I’ve thought of my different stages of awareness — from not having gone through the experience of cancer or knowing someone who has been diagnosed, to losing family members to the disease, to then being diagnosed myself. Each stage was sort of forced into my life. No one wants to deal with cancer.
I knew my great-grandmother had died of breast cancer at the age of 49, but no one else in my family had been diagnosed with breast cancer since. I was not directly exposed to the disease and no one in my family spoke about it.
I visited my doctors regularly because I was a bit of a hypochondriac. Doctors didn’t talk to me about cancer because my great-grandmother was three generations behind me, not close enough for me to worry about it (a myth!). But I also didn’t care much about educating myself on cancer, even though I knew it existed and that it could happen to anyone. Maybe I thought it couldn’t happen to me.
As I got older, others in my family started to get diagnosed with breast and ovarian cancers. I thought cancer was a death sentence, especially after losing my grandmother so quickly to ovarian cancer. She was living in the Dominican Republic at the time (1990’s) with limited resources and was immediately diagnosed as terminal. This created a fear in me which forced me to be more aware of cancer.
Then my great-aunt (my grandmother’s sister) was diagnosed with breast cancer. I still thought, “wait, this is a 2nd generation behind me so I should not worry.” My great-aunt died at 59 from metastatic breast cancer. I thought breast cancer was only one disease and so there was no reason for me to learn the details – it would have been too painful for me. I was scared enough after witnessing what she went through.
Later, I did some Walks, including the Revlon Walk which “supports all women’s cancers,” I thought. I even put together teams to raise awareness and money for the cause. However, I still did not research the organizations I was supporting. It felt easier to follow what others were doing because that was the type of awareness society was comfortable with. That I was comfortable with. During my walk I remember thinking, “I am walking for you,” without realizing cancer could hit me too.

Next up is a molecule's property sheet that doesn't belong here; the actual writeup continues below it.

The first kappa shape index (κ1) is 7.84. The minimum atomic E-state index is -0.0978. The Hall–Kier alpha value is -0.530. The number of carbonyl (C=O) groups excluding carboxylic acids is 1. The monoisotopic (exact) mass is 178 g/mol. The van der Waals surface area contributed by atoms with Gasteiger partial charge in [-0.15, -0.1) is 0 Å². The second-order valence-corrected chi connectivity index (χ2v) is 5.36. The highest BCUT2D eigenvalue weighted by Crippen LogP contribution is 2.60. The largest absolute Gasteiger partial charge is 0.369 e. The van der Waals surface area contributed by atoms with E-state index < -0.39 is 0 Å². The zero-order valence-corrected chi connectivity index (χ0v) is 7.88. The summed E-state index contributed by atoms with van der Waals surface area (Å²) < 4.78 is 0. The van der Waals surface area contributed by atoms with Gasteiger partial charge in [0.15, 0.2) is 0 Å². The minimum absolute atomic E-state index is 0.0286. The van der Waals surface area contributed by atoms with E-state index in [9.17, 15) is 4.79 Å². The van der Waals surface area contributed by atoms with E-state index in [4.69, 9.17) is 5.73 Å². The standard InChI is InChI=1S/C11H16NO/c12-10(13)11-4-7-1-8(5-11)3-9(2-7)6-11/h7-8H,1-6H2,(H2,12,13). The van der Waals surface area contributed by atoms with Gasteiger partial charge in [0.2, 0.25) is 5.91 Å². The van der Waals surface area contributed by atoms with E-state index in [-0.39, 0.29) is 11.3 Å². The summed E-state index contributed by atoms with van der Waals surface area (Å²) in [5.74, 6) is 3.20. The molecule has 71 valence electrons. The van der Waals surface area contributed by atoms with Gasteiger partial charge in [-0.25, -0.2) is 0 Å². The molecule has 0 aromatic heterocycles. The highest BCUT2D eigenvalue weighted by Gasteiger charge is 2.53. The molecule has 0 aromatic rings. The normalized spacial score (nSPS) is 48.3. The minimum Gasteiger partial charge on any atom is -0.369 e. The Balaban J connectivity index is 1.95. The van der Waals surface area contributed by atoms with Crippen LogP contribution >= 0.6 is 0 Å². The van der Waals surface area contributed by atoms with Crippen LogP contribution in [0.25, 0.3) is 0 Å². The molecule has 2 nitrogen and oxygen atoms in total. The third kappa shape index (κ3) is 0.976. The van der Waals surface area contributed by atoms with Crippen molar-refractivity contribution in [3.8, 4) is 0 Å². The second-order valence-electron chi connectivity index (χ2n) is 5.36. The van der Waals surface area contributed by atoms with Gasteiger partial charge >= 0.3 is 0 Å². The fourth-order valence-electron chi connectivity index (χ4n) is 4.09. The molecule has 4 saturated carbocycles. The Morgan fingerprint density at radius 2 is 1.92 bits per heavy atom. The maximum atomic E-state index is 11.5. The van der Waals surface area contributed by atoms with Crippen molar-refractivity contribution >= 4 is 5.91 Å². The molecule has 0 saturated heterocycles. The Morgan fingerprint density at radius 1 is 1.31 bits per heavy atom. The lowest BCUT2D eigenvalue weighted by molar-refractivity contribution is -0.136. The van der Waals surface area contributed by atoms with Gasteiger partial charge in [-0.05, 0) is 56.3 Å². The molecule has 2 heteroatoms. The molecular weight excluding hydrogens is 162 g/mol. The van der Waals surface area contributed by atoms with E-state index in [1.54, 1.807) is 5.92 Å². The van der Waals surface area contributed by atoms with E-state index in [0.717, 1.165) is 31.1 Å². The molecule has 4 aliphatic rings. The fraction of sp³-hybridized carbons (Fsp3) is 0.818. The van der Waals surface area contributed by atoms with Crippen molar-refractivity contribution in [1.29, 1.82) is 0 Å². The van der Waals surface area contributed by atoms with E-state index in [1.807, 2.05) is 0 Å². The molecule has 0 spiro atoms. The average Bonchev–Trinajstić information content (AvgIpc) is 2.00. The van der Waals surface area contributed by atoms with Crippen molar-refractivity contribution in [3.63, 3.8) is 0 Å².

Then came my time to get diagnosed with breast cancer. Shit just got serious. First thing I thought was, “I am going to die,” because no one else in my family had survived. I thought I was next. I moved fast because I believed that would make a huge difference. Reached out to Dr. Google every day to interpret my pathology report (bad idea). However, I did not research about metastatic breast cancer because that wasn’t related to my case. I mean, my cancer was caught early, plus I was negative for the BRCA mutations. I chose not to overwhelm myself with more information than I needed to deal with the situation at hand.
I joined an online forum during my treatments — a group of over 200 ladies and a few men. I knew their stories. Some were very similar to mine. Some of them eventually faced stage 4, and then died. I was exposed to a lot of information my doctors didn’t tell me — how sometimes tests aren’t accurate, or how having clear lymph nodes doesn’t mean my cancer won’t spread, for example. This pushed me to learn more about my disease. I realized then that the story of my breast cancer was only half told. It was not fun to learn all the facts about my disease. It added a burden of awareness I didn’t have before, but one that was important for me to know.
Since then, my other great-aunt was diagnosed with breast cancer, and my great-uncle was diagnosed with prostate cancer. Next, my aunt was diagnosed with leukemia. Then, my dear cousin Glenny was diagnosed with stage 4 breast cancer this year, which took her life. All on my grandmother’s side of the family. Now I am eager to know everything.
So, I’ve come full-circle on awareness.
Educating yourself can make a huge difference on what decisions you make about your health. We often don’t advocate for things we think will never happen to us. We want to believe we will never face cancer, but even if we don’t, we can’t forget our family, our friends, and other women and men who are dying from this disease. We can’t deny awareness adds a burden to one’s life but sometimes that burden is necessary in order to achieve progress.
I now realize we are all in this together, regardless of our current health status and regardless of our cancer stage.